Indeed, there is an increasing concern that international assessments are now conducted more frequently than reforms can produce change in the U. education system, which may discourage ongoing, longer term reform efforts.
In addition, the results of large-scale domestic and international surveys are raising a host of questions that often are addressed best by smaller scale studies requiring a wide range of research methods, both qualitative and quantitative.
Instances of each of these cases are highlighted in boxes throughout the next chapter.
I never needed anyone to do my homework for me until I got a part-time job in college.
The Education Sciences Reform Act of 2002 places strong emphasis on using rigorous scientific methods to study education (U. International studies, however, can do much more than this.
The rest of this chapter explores the current rationale for U. participation in international comparative studies and discusses the scope of such studies.
Data are not collected regularly, systematically, or with enough coordination either to satisfy natural curiosity about education systems around the world or to answer the questions of researchers and policy makers about changes over time in education in a variety of countries.
Trend data are needed on many aspects of education.
Despite major investments in a half-dozen large-scale international surveys over the past decade, U. public discourse about education remains curiously untouched by international comparisons. Possible reasons for this deficiency include the general imperviousness of U. education policy to domestic or international education research (Lagemann, 2000), and widely shared assumptions that other areas of the world are simply not relevant to the United States.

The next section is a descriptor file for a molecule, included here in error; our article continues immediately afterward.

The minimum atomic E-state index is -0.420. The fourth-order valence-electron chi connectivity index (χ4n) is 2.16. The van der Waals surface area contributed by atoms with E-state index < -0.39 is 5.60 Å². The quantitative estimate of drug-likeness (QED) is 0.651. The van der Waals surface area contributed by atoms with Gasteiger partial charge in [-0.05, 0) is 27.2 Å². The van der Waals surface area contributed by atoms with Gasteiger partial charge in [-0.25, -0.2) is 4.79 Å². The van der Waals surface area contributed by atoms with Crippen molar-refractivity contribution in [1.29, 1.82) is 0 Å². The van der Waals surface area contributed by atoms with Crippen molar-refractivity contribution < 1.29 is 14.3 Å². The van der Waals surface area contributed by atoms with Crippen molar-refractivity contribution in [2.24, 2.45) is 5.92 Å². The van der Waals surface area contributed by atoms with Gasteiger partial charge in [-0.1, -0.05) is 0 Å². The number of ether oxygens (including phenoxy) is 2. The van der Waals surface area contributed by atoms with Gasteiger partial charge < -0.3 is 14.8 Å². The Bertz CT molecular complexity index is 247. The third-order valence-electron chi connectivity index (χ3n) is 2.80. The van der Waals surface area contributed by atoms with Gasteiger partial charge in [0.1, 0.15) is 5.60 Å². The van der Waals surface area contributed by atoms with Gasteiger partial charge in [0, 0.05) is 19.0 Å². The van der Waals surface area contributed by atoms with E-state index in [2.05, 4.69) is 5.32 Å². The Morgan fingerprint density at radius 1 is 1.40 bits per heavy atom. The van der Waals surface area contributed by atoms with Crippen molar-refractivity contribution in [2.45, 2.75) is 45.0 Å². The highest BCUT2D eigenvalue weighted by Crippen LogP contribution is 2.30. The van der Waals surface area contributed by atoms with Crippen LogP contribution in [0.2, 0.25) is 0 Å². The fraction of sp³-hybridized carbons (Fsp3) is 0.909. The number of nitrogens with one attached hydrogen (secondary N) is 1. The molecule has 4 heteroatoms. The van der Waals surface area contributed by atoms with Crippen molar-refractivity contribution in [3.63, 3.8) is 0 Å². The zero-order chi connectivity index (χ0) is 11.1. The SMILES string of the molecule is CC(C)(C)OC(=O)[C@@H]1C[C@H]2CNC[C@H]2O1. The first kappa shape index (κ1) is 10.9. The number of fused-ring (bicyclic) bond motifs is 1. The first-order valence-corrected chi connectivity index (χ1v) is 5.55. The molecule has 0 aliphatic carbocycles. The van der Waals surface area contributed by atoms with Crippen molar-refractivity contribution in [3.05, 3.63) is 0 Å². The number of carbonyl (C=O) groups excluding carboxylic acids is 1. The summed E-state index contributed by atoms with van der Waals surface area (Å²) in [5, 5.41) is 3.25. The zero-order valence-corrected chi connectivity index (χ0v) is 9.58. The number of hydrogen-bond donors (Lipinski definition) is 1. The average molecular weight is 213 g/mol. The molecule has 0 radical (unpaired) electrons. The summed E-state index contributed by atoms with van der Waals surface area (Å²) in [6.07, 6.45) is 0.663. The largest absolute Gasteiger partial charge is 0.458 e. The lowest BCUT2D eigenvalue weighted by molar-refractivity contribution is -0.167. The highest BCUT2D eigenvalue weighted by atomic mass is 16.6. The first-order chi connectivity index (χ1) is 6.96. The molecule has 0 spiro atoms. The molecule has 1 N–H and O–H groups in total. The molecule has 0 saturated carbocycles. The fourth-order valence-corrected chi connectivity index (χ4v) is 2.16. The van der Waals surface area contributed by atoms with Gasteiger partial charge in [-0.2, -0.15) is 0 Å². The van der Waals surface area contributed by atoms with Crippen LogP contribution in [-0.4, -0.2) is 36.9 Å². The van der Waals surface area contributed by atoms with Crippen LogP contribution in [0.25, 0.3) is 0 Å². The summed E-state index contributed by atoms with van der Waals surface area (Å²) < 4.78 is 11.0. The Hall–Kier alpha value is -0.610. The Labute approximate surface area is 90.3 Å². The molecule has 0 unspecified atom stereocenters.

The lack both of interpretive international comparative education studies and of secondary analysis focused on issues of primary concern to the public and policy makers, however, certainly contributes PISA is being conducted by the Organisation for Economic Co-operation and Development’s Directorate for Education. Department of Education’s Office of Educational Research and Improvement by creating the Institute of Education Sciences, which includes three centers: the National Center for Education Research, the National Center for Education Evaluation and Regional Assistance, and the National Center for Education Statistics (NCES), one of the main U. funders of international comparative education research. This is an important moment to examine the nature of international comparative education research and to reaffirm its critical contribution to a well-rounded program of domestic education research in the United States.